Even as China cracks down on technology, AI companies plan initial public offerings

The motives behind government action are complex. Formally, it is designed to reduce anti-competitive practices, secure private data, and address income inequality or “capitalization”. But it also brings powerful companies closer to alignment with the Communist Party.

“When Alibaba, Tencent and are worth billions or even trillions of dollars and yet are not under the direct control of the party, this is an entirely new and unprecedented reality that China has never experienced in history,” Qiu ChenProfessor of Economics at the University of Hong Kong.

Many experts describe these steps as a kind of punitive industrial policy — an attempt to steer China’s tech industry toward areas seen as vital to economic development and geopolitical advantage. “Companies in challenging technology, such as advanced manufacturing of engines, computer chips, biotechnology, and defense — industries that China really lags behind — have not been affected,” Chen says.

This could help explain why AI companies have fallen so slightly so far. “Artificial intelligence is of general importance to the economy,” says Braga of the Massachusetts Institute of Technology. Chinese officials have repeatedly called it a ‘strategic industry’.

The belief that AI can contribute to progress across dozens of industries has been demonstrated in A plan at the national level It was published by the Chinese State Council in 2017. The plan sparked large-scale investment in artificial intelligence by regional governments. Some AI companies have also made use of government data, including images used to build and refine facial recognition systems.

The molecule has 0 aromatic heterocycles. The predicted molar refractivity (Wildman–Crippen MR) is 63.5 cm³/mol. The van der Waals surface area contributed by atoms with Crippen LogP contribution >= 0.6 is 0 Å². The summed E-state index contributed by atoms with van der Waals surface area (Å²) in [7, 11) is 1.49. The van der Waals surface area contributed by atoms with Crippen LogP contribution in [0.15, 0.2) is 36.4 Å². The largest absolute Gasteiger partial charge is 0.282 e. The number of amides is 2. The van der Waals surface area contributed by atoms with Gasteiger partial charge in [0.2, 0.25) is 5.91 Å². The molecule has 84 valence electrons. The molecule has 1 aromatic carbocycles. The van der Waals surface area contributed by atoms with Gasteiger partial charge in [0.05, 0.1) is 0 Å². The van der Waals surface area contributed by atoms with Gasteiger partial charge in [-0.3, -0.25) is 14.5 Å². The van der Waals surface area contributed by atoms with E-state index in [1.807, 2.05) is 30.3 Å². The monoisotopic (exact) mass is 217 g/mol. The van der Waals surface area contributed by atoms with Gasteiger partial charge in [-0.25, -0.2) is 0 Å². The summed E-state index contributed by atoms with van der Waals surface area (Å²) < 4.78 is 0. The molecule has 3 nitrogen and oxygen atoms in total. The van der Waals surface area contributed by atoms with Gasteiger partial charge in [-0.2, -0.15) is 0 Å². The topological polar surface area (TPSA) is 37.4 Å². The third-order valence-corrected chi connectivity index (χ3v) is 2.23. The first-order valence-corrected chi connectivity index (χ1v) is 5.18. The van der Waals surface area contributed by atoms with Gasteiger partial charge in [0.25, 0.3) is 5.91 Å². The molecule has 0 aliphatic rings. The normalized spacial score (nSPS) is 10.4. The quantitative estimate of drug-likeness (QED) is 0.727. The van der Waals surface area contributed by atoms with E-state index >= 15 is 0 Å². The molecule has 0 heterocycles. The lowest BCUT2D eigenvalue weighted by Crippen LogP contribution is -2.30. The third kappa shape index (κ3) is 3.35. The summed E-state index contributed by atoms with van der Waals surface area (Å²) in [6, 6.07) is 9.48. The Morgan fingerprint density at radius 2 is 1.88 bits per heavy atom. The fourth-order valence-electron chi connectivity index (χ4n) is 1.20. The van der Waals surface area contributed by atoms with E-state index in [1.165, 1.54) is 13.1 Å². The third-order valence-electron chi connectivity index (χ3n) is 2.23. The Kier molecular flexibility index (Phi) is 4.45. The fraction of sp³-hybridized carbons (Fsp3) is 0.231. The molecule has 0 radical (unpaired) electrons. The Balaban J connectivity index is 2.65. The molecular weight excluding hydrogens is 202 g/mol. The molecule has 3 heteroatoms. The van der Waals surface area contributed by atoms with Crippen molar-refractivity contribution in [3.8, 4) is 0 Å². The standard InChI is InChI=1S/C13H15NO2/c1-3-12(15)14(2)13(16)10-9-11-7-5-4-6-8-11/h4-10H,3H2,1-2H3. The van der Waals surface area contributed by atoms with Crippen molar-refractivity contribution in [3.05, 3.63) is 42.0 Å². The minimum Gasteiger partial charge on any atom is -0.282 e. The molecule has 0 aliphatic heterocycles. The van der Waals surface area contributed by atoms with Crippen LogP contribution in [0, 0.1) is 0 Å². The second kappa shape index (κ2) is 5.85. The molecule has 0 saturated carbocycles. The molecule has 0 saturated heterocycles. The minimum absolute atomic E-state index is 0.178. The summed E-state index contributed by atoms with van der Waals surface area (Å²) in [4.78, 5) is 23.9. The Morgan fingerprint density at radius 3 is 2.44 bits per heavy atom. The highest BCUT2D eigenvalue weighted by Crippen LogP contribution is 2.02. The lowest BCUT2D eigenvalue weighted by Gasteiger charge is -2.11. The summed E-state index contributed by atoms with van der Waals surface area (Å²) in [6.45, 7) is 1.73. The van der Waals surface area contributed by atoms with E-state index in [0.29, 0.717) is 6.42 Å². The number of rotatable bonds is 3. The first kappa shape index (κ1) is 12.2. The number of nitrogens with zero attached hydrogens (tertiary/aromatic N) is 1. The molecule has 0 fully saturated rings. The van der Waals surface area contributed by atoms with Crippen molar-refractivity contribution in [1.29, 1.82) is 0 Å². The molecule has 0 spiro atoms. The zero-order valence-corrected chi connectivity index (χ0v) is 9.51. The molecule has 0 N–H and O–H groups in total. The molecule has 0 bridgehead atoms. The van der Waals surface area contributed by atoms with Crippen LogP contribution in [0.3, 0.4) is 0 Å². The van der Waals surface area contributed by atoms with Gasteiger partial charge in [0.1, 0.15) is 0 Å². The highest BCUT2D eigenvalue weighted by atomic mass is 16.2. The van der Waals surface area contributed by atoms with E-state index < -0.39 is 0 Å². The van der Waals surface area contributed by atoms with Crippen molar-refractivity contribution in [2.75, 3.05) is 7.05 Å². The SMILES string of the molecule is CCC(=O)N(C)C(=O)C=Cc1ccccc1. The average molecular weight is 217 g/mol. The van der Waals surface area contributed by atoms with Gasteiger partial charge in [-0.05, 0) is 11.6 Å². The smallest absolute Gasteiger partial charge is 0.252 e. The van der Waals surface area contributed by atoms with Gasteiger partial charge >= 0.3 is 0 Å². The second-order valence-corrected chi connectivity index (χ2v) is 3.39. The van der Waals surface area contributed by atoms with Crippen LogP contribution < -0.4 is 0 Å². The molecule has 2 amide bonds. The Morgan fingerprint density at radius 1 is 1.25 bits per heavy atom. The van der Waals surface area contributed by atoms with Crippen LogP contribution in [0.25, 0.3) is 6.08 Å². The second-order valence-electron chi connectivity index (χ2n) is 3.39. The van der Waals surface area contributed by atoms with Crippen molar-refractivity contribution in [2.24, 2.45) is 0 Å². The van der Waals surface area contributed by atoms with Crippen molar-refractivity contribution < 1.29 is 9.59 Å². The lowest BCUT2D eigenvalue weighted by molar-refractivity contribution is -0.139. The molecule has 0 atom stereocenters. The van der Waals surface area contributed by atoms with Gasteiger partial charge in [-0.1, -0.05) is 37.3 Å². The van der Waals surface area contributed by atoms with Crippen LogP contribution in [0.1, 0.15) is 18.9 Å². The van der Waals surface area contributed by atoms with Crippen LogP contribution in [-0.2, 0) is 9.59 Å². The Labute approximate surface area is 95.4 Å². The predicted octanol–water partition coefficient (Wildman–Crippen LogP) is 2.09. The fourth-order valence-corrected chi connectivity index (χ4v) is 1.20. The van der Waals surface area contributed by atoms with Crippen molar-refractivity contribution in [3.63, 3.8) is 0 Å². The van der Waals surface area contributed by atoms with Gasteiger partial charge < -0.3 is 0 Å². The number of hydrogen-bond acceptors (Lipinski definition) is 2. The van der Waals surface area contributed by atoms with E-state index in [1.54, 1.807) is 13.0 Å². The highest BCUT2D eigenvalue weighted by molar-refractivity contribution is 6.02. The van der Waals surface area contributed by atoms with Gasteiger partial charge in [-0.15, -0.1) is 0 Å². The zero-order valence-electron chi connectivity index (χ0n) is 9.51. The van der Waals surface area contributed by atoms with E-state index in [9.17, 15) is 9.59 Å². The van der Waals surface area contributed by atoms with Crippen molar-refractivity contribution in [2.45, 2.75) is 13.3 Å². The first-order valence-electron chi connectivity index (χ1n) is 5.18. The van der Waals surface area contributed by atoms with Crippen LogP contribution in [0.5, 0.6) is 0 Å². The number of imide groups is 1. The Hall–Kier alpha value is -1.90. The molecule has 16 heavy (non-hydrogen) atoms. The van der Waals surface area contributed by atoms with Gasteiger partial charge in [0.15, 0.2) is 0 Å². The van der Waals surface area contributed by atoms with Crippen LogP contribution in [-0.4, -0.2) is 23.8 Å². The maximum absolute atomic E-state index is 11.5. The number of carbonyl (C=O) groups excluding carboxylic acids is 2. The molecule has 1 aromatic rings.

Minyuan ChowLouis, an assistant professor at Washington University in St. Louis who studies Chinese business, argues that AI companies are in the crossfire like everyone else, but they are already closely linked to the government. “There is less concern about losing control,” she says.

Graham Webster, a Stanford University researcher who specializes in China, notes that the new country Personal Information Protection Law It will tighten the rules for all companies that handle personal information, including artificial intelligence companies that sell facial recognition technology.

SenseTime warns potential investors that data regulations may cause headaches. The prospectus says, “It remains uncertain whether the proposed actions will be applicable to our business” or whether other changes could impose restrictions.

In a sense, Beijing’s crackdown on personal information may strengthen the government’s relationship with the companies it shares data with, if it helps build public confidence in the idea of ​​protecting personal information safely.

However, this may not insulate AI companies from further restrictions or regulations indefinitely.

“Artificial intelligence is a relatively new field,” he says. Yoon Sun, director of the China Program at the Stimson Research Center. “It is possible that regulators may not yet fully understand the scope of data security involved,” she adds. “There is a pattern of government reaction to such IPOs when the industry is more mature, actors are plentiful, and regulation becomes an issue.”

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